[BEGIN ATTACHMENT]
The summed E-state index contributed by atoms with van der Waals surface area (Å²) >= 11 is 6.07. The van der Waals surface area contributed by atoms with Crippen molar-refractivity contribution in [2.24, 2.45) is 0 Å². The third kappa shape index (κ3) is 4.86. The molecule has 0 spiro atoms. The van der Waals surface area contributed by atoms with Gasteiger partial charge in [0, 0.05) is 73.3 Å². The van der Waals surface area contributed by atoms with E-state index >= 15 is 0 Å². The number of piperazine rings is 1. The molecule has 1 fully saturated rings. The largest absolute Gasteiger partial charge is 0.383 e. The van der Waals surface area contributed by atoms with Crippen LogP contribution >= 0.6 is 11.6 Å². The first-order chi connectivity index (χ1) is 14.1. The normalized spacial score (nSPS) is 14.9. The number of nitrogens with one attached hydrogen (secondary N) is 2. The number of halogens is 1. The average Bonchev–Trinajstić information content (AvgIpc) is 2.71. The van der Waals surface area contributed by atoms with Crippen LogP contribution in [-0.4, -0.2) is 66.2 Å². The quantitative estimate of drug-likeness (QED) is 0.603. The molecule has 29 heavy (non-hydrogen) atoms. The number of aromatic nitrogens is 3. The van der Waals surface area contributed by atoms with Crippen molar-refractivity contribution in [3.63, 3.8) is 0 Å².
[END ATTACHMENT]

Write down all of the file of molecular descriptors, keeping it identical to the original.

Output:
The summed E-state index contributed by atoms with van der Waals surface area (Å²) >= 11 is 6.07. The van der Waals surface area contributed by atoms with Crippen molar-refractivity contribution in [2.24, 2.45) is 0 Å². The third kappa shape index (κ3) is 4.86. The molecule has 0 spiro atoms. The van der Waals surface area contributed by atoms with Gasteiger partial charge in [0, 0.05) is 73.3 Å². The van der Waals surface area contributed by atoms with E-state index >= 15 is 0 Å². The number of piperazine rings is 1. The molecule has 1 fully saturated rings. The largest absolute Gasteiger partial charge is 0.383 e. The van der Waals surface area contributed by atoms with Crippen LogP contribution >= 0.6 is 11.6 Å². The first-order chi connectivity index (χ1) is 14.1. The normalized spacial score (nSPS) is 14.9. The number of nitrogens with one attached hydrogen (secondary N) is 2. The number of halogens is 1. The average Bonchev–Trinajstić information content (AvgIpc) is 2.71. The van der Waals surface area contributed by atoms with Crippen LogP contribution in [-0.4, -0.2) is 66.2 Å². The quantitative estimate of drug-likeness (QED) is 0.603. The molecule has 29 heavy (non-hydrogen) atoms. The number of aromatic nitrogens is 3. The van der Waals surface area contributed by atoms with Crippen molar-refractivity contribution in [3.63, 3.8) is 0 Å².